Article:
- To Be or Not To Be (directed by Ernst Lubitch, 1942) If you ever need to back up the assertion that "they just don't make 'em like they used to," Lubitch's hilarious, daring, and tightly-wound wartime farce could easily serve as Exhibit A. It probably couldn't be made today; or if it was, it'd go horribly awry (Life is Beautiful anyone?)
- Tuesday, After Christmas (directed by Radu Muntean, 2010) It's hard to watch a movie entirely concerned with how a relationship ends, but when it's this skillfully done it's almost exhilarating. Muntean, we observed, "doesn’t cut away from the action when things get awkward and painful. The result is a portrait of disintegration so centered in a recognizable reality that it’s bound to be difficult viewing for married couples, who will probably relate all too easily to the many ways Paul and Adriana have grown apart even while growing familiar ... We certainly don’t recommend seeing this on a date, but Tuesday, After Christmas confirms that some of the most searing films being made about the human condition today are coming straight out of Bucharest."
- Uncle Boonmee Who Can Recall His Past Lives (directed by Apichatpong Weerasethakul, 2010) There are plenty of movies with explosions, gunfire, violence, and killing. Only some of which involve robots. We need more gentle movies. This Cannes-prizewinner is as refreshing as a dip in a secluded mountain pool. It's "as languidly paced as any film in recent memory, but the coupling of its magnificent visuals and wry sense of humor seem to suspend time. Even when nothing is 'happening,' the screen is dense with textures and details to take in. We wouldn’t dream of spoiling the ending by writing about it. Suffice it to say that If you give yourself over to Uncle Boonmee, it won’t be hard to find yourself under its spell." It played at CIFF, but this will get a proper release in 2011.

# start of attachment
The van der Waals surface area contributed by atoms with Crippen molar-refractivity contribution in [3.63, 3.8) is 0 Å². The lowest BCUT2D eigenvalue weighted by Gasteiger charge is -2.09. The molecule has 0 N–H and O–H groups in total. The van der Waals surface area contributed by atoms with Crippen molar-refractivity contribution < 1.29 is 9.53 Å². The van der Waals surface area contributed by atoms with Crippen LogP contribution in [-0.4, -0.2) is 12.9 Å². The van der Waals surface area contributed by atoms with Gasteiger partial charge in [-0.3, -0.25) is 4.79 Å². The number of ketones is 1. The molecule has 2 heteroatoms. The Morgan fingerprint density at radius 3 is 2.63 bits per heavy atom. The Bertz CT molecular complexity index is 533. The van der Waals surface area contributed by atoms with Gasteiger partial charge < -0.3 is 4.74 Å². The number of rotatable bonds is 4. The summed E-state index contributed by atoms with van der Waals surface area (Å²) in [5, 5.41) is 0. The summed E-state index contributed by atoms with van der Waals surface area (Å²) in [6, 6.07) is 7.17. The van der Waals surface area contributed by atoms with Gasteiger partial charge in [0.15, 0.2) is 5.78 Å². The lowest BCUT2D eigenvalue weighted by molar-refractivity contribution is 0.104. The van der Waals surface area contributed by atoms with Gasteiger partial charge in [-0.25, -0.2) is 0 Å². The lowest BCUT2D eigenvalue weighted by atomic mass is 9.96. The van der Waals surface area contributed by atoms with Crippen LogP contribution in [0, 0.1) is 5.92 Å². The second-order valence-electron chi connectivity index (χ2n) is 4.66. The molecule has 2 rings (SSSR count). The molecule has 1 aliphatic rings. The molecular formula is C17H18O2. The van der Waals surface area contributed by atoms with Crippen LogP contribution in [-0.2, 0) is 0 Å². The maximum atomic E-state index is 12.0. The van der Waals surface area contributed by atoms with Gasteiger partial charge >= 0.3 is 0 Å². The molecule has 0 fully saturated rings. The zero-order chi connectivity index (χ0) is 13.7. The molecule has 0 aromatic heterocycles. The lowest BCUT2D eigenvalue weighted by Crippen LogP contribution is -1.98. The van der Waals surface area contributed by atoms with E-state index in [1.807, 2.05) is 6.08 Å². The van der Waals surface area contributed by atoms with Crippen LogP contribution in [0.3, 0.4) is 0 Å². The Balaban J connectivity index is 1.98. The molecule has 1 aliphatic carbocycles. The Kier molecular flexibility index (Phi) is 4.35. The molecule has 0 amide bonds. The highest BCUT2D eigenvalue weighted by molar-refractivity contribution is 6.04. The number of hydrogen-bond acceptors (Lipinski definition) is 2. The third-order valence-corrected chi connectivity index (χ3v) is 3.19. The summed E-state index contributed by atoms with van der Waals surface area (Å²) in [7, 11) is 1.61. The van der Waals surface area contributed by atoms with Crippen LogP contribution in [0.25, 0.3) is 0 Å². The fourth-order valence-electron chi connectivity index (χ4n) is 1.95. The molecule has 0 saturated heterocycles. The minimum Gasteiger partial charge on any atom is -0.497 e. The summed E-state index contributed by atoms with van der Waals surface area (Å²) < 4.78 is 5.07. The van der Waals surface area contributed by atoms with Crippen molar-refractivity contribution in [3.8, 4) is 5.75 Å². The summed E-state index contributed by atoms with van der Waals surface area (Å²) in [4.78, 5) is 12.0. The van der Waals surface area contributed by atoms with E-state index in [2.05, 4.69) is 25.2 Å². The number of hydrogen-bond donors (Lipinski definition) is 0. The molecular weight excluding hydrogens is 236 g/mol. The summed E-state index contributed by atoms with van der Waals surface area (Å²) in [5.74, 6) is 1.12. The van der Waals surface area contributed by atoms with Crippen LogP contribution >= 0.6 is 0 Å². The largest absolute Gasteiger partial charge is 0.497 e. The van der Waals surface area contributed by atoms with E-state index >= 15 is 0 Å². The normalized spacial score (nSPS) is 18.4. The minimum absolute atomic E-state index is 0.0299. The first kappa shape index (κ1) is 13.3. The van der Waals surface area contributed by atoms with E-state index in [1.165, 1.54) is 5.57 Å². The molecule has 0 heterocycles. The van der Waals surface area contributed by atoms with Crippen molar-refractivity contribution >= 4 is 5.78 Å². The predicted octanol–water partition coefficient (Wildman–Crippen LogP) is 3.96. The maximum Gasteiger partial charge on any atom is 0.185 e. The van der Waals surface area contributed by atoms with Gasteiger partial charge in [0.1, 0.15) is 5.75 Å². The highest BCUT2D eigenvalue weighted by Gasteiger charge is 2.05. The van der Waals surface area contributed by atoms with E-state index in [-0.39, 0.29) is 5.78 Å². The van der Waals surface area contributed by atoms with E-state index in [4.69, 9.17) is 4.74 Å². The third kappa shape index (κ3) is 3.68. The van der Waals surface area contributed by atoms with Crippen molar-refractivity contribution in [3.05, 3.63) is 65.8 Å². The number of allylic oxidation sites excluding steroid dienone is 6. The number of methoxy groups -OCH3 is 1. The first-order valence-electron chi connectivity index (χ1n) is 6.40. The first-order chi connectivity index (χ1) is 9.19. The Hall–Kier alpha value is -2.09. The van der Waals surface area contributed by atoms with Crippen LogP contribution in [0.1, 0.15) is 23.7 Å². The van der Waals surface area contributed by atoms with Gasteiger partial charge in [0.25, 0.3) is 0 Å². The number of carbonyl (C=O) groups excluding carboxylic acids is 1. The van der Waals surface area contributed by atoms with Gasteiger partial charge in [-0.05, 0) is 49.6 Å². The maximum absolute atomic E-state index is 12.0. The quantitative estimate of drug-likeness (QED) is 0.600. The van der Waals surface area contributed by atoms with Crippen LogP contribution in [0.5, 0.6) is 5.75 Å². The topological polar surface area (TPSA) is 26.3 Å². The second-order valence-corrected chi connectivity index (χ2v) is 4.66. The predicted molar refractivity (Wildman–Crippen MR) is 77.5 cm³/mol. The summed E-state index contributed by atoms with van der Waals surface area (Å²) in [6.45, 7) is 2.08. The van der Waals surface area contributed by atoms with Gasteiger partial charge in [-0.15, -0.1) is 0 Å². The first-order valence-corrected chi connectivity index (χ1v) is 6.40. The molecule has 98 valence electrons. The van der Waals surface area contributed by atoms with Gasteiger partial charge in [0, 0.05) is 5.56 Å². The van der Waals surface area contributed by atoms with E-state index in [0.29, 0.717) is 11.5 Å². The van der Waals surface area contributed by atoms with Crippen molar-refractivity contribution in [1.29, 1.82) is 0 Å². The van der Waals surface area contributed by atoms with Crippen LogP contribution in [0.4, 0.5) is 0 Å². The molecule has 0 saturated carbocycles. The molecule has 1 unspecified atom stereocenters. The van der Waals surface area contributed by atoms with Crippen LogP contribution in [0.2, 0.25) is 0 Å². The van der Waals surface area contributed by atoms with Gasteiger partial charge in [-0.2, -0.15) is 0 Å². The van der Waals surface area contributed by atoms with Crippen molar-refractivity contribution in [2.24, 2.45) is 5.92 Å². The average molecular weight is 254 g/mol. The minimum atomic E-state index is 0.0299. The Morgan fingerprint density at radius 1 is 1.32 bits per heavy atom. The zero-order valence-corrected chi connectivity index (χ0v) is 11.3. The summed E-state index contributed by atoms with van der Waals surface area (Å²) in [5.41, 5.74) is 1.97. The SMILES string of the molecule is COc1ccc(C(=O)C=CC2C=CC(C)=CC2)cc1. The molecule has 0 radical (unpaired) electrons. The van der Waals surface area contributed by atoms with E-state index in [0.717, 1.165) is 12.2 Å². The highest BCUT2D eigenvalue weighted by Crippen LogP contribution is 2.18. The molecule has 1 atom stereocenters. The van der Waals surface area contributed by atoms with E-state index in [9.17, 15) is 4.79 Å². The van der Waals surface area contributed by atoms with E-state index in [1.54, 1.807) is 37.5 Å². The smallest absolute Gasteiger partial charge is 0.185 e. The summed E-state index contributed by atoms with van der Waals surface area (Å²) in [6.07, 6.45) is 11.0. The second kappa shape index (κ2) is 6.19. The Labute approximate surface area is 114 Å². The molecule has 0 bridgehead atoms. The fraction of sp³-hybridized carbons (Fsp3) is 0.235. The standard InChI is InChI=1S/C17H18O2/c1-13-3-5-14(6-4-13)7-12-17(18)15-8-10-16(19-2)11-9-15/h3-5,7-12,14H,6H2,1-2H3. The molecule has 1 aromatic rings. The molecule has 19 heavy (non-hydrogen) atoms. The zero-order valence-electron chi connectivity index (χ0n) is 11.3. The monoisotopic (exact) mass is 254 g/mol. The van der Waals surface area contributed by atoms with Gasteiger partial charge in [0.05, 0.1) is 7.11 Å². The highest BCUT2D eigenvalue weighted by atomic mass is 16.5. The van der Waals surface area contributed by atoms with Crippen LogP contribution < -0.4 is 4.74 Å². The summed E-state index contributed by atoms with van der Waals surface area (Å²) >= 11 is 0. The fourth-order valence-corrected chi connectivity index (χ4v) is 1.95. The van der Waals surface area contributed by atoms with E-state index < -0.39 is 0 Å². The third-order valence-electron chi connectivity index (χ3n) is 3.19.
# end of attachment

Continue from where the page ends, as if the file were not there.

- Up in the Air (directed by Jason Reitman, 2009) Absolutely the right movie at the right time. Perfectly cast. Never maudlin, but funny and touching and insightful in equal measure. As Roger Ebert writes, "This isn't a comedy. If it were, it would be hard to laugh in these last days of 2009. Nor is it a tragedy. It's an observant look at how a man does a job." Reitman must have learned a thing or two from Alexander Payne; the characters in the screenplay which he co-wrote with Sheldon Turner rival Payne's in their fully believable idiosyncrasies.
- The White Ribbon (directed by Michael Haneke, 2009) "Austere, wintry, ethereal, nerve-wracking: all good adjectives to describe Michael Haneke's Oscar-nominated film The White Ribbon," a film which held us fast even while making us squirm. "Unwrapping this mystery is like peeling an onion, albeit a gorgeous onion that rivets your attention even while making your eyes tear up." Haneke unleashes his new film in 2011.